BioLite — Parallel Innovation to Spur Growth and Impact

The following case study examines the risks and rewards of bifurcating a for-profit business into the near-term recreational market and the long-term, high-impact, developing world market. It also highlights the power of metrics to ascertain impact, build a business, and encourage investment.

BioLite began as a night and weekend project to build a super-efficient wood-burning camping stove. Its two founders, Alexander Drummond and Jonathan Cedar, were working at a design consultancy called Smart Design in New York City when Alex made the first prototype by attaching a fan to a tin can. Thrilled by how the simple addition of a fan allowed wood to reach the efficiency of a modern fuel like petroleum, the two friends set about making a more sophisticated version. Soon, they realized that the stove generated enough excess thermal energy to charge electronics, and the BioLite CampStove was born.

HomeStoveA project intended for the recreational market is applied to the developing world. The BioLite HomeStove emerged in 2008, when the BioLite team attended ETHOS, a conference on wood-burning stoves. At ETHOS, they heard devastating statistics about the deleterious health effects of fumes from indoor wood-burning stoves – 4 million people in developing countries die prematurely each year from related diseases. At the same time, BioLite entered their “camping gizmo” into the conference’s clean stove competition, and won. When they realized that their stove was the only one in the competition that didn’t plug into an outlet – i.e., the only one that could serve off-the grid populations – they knew that the fundamentals of their idea could have massive impact in the developing world.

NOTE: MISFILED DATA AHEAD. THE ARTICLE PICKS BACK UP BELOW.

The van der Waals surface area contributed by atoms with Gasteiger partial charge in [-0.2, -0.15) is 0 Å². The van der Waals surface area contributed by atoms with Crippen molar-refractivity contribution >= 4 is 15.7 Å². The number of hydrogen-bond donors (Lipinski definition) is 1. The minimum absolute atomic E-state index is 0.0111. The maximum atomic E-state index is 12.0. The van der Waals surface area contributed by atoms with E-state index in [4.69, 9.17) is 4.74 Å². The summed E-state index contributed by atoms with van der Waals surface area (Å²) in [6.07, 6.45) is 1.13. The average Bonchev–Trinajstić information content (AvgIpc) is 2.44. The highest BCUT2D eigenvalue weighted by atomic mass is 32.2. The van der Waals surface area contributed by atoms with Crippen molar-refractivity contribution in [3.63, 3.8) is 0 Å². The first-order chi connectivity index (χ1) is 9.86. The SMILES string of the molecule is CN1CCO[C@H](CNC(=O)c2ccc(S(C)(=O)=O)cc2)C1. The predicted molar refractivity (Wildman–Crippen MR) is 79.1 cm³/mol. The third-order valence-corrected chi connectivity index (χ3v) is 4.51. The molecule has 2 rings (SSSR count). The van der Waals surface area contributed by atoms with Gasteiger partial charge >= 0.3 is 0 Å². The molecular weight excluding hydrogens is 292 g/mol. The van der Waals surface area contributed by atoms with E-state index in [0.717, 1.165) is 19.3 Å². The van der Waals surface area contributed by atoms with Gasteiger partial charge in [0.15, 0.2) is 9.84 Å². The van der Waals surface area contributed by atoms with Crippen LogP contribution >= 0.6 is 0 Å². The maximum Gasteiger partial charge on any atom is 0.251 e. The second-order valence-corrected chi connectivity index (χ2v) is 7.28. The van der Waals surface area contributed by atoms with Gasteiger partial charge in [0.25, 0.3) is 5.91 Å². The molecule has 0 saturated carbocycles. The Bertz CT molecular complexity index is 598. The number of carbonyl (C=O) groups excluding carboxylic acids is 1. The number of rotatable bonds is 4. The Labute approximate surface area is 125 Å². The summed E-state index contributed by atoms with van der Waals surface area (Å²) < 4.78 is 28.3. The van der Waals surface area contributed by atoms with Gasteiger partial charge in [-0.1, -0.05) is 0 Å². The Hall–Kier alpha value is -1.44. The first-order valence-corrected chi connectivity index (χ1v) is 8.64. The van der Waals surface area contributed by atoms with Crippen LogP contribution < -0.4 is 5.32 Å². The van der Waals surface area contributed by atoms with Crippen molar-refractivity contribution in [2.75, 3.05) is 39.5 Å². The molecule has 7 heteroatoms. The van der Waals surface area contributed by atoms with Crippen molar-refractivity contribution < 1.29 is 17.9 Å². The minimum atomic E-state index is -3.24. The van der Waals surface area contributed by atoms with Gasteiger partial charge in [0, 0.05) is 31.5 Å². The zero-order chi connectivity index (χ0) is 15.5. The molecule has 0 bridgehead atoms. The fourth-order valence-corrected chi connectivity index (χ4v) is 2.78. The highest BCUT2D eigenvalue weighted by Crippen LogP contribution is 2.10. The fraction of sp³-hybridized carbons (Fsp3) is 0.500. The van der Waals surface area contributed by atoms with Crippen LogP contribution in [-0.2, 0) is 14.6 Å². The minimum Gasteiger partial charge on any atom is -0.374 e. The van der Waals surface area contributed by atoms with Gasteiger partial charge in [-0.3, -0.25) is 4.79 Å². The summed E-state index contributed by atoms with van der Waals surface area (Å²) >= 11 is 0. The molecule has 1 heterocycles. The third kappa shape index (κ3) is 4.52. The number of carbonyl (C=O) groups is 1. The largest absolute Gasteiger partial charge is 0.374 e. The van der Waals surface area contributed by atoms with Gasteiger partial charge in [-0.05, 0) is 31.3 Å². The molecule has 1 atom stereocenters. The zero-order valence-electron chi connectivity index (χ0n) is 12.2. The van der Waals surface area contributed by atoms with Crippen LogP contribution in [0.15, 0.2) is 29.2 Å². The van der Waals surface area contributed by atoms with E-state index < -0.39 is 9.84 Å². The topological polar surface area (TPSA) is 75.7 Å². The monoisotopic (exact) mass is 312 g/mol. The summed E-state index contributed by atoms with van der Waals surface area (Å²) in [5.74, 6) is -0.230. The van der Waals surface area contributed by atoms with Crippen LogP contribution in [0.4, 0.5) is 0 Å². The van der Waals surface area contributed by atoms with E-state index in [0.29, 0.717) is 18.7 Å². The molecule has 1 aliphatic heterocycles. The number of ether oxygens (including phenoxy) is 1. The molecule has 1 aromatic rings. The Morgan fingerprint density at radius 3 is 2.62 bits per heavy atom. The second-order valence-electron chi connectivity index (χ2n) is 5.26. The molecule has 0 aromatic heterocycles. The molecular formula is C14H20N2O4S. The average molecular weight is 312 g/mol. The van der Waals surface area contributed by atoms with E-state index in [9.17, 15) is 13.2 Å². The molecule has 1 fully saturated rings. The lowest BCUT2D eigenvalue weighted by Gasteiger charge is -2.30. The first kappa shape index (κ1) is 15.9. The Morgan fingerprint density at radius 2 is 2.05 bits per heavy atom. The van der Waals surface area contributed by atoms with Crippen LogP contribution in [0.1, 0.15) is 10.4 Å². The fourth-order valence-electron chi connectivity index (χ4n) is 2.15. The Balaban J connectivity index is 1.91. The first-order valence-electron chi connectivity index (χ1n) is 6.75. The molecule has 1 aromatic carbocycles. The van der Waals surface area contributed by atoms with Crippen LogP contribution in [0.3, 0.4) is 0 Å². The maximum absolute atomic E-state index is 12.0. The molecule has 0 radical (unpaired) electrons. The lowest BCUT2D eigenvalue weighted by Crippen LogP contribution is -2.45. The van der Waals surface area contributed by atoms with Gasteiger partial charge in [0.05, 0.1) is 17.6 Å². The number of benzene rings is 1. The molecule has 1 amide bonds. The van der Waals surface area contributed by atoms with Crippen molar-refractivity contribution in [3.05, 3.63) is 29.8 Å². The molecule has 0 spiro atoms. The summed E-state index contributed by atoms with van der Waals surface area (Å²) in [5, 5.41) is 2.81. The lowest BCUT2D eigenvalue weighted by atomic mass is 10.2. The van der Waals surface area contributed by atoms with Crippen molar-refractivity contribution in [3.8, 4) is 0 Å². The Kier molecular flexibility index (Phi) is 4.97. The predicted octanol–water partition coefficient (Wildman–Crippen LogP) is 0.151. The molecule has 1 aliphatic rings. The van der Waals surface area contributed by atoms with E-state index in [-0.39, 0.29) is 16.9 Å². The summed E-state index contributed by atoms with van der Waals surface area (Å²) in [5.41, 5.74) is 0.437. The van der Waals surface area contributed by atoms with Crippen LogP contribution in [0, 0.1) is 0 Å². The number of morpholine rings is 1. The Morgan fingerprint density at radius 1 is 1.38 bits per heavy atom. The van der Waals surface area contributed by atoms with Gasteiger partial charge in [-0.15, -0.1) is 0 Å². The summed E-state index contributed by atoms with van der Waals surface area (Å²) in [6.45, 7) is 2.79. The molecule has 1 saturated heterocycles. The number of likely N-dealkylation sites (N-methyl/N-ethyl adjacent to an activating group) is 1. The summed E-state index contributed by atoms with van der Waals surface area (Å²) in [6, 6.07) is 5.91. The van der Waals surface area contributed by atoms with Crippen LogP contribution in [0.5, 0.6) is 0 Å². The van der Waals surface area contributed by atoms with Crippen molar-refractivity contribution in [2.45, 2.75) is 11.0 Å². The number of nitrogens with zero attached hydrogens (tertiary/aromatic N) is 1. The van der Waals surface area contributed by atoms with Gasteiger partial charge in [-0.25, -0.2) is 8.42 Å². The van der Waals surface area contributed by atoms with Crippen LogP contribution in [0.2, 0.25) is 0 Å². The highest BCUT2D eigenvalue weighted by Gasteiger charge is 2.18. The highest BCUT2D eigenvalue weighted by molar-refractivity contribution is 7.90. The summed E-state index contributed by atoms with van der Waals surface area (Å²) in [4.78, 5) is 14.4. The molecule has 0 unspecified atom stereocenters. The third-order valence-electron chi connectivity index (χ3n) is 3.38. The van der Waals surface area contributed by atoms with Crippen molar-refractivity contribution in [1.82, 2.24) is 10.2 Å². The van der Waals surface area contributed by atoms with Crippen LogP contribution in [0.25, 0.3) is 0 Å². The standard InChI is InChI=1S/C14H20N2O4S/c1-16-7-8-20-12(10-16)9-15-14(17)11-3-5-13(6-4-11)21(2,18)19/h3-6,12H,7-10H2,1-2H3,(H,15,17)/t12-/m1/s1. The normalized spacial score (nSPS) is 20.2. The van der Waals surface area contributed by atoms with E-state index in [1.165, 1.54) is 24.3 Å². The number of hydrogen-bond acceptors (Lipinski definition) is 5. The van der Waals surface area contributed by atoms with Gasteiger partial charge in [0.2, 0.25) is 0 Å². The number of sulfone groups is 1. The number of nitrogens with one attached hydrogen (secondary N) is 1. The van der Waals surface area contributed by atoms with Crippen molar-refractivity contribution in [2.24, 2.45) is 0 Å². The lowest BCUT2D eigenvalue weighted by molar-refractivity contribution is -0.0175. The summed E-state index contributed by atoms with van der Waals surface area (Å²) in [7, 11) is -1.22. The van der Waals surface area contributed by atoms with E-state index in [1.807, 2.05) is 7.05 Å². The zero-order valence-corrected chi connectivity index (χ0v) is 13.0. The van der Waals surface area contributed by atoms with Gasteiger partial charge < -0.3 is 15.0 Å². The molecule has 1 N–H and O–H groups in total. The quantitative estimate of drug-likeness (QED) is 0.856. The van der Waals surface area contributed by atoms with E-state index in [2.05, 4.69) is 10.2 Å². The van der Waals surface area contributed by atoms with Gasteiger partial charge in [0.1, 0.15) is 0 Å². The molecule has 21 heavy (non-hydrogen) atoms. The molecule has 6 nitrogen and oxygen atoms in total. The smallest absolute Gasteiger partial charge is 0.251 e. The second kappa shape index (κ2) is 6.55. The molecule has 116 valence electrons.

This is when BioLite’s business model bifurcated into what Jonathan calls “parallel innovation” – that is, developing a core technology for a product that has near-term potential in a high-profit market, and using the gains to incubate a product with high long-term impact and financial potential in a more challenging market. Using this business model, they began iterating towards the larger, more rugged HomeStove, their stove for use in the developing world, at the same time as they pursued the recreational market with the CampStove.

Parallel innovation poses challenges to investors, but also rewards. BioLite’s first attempt at fundraising through Toniic failed, because several potential investors felt that the CampStove would sideline the company’s impact potential in the developing world. Other early-stage investors felt nearly the opposite – that the HomeStove posed too much risk for a startup. “If we were GE,” Jonathan says, “putting dollars into a new market with a long break even period would be normal. But for a startup, investors want to see nearer term returns.”

But eventually Toniic investors stepped up stating that from their perspective that the two markets essentially provided two shots at the same goal. Their commitment was quickly followed by a large investment from the Disruptive Innovation Fund. The Department of Energy and USAID eventually also made large grants to help create field trials for the HomeStove and to adapt some of the HomeStove technology to built-in cooking units in Latin America. BioLite was off and running.